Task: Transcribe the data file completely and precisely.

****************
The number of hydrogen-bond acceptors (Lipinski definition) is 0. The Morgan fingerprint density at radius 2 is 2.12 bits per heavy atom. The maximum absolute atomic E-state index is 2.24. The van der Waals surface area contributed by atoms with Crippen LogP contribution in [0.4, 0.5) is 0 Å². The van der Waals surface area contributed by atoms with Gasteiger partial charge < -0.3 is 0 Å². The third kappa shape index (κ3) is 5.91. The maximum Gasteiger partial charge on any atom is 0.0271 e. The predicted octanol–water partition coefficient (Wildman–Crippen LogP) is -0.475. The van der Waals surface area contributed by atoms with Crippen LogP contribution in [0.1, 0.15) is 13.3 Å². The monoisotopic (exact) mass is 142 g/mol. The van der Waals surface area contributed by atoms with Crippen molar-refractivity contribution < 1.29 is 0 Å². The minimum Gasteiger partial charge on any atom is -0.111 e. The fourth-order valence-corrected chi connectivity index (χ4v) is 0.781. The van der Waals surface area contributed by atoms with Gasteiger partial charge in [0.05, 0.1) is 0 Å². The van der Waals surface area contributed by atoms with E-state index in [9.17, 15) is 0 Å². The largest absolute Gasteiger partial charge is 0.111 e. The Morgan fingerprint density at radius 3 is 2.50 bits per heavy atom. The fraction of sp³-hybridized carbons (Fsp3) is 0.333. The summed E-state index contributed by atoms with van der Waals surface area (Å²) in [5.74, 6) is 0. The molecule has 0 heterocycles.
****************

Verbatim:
The number of hydrogen-bond acceptors (Lipinski definition) is 0. The Morgan fingerprint density at radius 2 is 2.12 bits per heavy atom. The maximum absolute atomic E-state index is 2.24. The van der Waals surface area contributed by atoms with Crippen LogP contribution in [0.4, 0.5) is 0 Å². The van der Waals surface area contributed by atoms with Gasteiger partial charge < -0.3 is 0 Å². The third kappa shape index (κ3) is 5.91. The maximum Gasteiger partial charge on any atom is 0.0271 e. The predicted octanol–water partition coefficient (Wildman–Crippen LogP) is -0.475. The van der Waals surface area contributed by atoms with Crippen LogP contribution in [0.1, 0.15) is 13.3 Å². The monoisotopic (exact) mass is 142 g/mol. The van der Waals surface area contributed by atoms with Crippen molar-refractivity contribution < 1.29 is 0 Å². The minimum Gasteiger partial charge on any atom is -0.111 e. The fourth-order valence-corrected chi connectivity index (χ4v) is 0.781. The van der Waals surface area contributed by atoms with Gasteiger partial charge in [0.05, 0.1) is 0 Å². The van der Waals surface area contributed by atoms with E-state index in [9.17, 15) is 0 Å². The largest absolute Gasteiger partial charge is 0.111 e. The Morgan fingerprint density at radius 3 is 2.50 bits per heavy atom. The fraction of sp³-hybridized carbons (Fsp3) is 0.333. The summed E-state index contributed by atoms with van der Waals surface area (Å²) in [5.74, 6) is 0. The molecule has 0 heterocycles.